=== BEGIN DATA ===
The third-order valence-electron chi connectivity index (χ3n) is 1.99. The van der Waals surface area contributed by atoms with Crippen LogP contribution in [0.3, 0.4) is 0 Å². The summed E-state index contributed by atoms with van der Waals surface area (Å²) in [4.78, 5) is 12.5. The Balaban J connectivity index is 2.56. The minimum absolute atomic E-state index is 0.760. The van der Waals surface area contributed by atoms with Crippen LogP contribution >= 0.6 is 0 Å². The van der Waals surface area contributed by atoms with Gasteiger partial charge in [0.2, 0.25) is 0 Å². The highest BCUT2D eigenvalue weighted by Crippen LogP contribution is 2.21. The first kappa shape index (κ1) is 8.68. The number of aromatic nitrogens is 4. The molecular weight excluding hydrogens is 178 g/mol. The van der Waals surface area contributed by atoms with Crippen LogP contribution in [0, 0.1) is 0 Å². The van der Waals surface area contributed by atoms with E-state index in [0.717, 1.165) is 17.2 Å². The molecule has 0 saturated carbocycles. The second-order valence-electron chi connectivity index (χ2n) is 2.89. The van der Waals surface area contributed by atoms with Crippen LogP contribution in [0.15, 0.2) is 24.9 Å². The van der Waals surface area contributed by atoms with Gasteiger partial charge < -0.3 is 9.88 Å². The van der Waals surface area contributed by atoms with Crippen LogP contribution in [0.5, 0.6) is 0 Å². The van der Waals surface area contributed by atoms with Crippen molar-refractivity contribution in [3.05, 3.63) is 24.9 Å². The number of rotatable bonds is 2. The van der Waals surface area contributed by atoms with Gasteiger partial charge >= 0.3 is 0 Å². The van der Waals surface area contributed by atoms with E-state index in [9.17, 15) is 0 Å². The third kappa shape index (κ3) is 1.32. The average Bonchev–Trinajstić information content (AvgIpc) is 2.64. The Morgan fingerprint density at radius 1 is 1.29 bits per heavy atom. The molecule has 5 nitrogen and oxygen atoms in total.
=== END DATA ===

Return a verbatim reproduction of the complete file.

The third-order valence-electron chi connectivity index (χ3n) is 1.99. The van der Waals surface area contributed by atoms with Crippen LogP contribution in [0.3, 0.4) is 0 Å². The summed E-state index contributed by atoms with van der Waals surface area (Å²) in [4.78, 5) is 12.5. The Balaban J connectivity index is 2.56. The minimum absolute atomic E-state index is 0.760. The van der Waals surface area contributed by atoms with Crippen LogP contribution >= 0.6 is 0 Å². The van der Waals surface area contributed by atoms with Gasteiger partial charge in [0.2, 0.25) is 0 Å². The highest BCUT2D eigenvalue weighted by Crippen LogP contribution is 2.21. The first kappa shape index (κ1) is 8.68. The number of aromatic nitrogens is 4. The molecular weight excluding hydrogens is 178 g/mol. The van der Waals surface area contributed by atoms with Crippen LogP contribution in [0, 0.1) is 0 Å². The van der Waals surface area contributed by atoms with E-state index in [0.717, 1.165) is 17.2 Å². The molecule has 0 saturated carbocycles. The second-order valence-electron chi connectivity index (χ2n) is 2.89. The van der Waals surface area contributed by atoms with Crippen LogP contribution in [0.15, 0.2) is 24.9 Å². The van der Waals surface area contributed by atoms with Gasteiger partial charge < -0.3 is 9.88 Å². The van der Waals surface area contributed by atoms with Crippen LogP contribution in [0.5, 0.6) is 0 Å². The van der Waals surface area contributed by atoms with Crippen molar-refractivity contribution in [3.05, 3.63) is 24.9 Å². The number of rotatable bonds is 2. The van der Waals surface area contributed by atoms with Gasteiger partial charge >= 0.3 is 0 Å². The van der Waals surface area contributed by atoms with E-state index in [9.17, 15) is 0 Å². The third kappa shape index (κ3) is 1.32. The average Bonchev–Trinajstić information content (AvgIpc) is 2.64. The Morgan fingerprint density at radius 1 is 1.29 bits per heavy atom. The molecule has 5 nitrogen and oxygen atoms in total.